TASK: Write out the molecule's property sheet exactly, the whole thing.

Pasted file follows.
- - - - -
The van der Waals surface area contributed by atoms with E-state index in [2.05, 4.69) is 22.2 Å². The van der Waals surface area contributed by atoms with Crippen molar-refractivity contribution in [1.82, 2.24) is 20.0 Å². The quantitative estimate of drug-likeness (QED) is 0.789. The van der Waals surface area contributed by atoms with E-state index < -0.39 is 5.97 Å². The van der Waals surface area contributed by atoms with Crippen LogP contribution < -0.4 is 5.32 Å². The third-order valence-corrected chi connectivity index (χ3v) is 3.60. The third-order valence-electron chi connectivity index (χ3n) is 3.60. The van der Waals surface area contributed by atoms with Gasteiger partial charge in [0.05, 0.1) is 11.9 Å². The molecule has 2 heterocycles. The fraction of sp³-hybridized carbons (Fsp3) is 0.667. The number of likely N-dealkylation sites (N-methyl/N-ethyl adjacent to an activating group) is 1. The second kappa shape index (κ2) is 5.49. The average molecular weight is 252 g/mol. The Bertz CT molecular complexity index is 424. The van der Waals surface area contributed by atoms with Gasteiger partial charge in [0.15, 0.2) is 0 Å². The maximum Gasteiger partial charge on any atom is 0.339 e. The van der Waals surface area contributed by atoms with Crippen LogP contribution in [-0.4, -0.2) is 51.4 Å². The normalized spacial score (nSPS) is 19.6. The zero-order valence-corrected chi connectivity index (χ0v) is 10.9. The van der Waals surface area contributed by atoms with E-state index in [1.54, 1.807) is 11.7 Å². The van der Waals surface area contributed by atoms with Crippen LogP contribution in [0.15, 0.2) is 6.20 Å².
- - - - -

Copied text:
The van der Waals surface area contributed by atoms with E-state index in [2.05, 4.69) is 22.2 Å². The van der Waals surface area contributed by atoms with Crippen molar-refractivity contribution in [1.82, 2.24) is 20.0 Å². The quantitative estimate of drug-likeness (QED) is 0.789. The van der Waals surface area contributed by atoms with E-state index < -0.39 is 5.97 Å². The van der Waals surface area contributed by atoms with Crippen LogP contribution < -0.4 is 5.32 Å². The third-order valence-corrected chi connectivity index (χ3v) is 3.60. The third-order valence-electron chi connectivity index (χ3n) is 3.60. The van der Waals surface area contributed by atoms with Gasteiger partial charge in [0.05, 0.1) is 11.9 Å². The molecule has 2 heterocycles. The fraction of sp³-hybridized carbons (Fsp3) is 0.667. The number of likely N-dealkylation sites (N-methyl/N-ethyl adjacent to an activating group) is 1. The second kappa shape index (κ2) is 5.49. The average molecular weight is 252 g/mol. The Bertz CT molecular complexity index is 424. The van der Waals surface area contributed by atoms with Gasteiger partial charge in [0.15, 0.2) is 0 Å². The maximum Gasteiger partial charge on any atom is 0.339 e. The van der Waals surface area contributed by atoms with Crippen LogP contribution in [-0.4, -0.2) is 51.4 Å². The normalized spacial score (nSPS) is 19.6. The zero-order valence-corrected chi connectivity index (χ0v) is 10.9. The van der Waals surface area contributed by atoms with E-state index in [1.54, 1.807) is 11.7 Å². The van der Waals surface area contributed by atoms with Crippen LogP contribution in [0.15, 0.2) is 6.20 Å².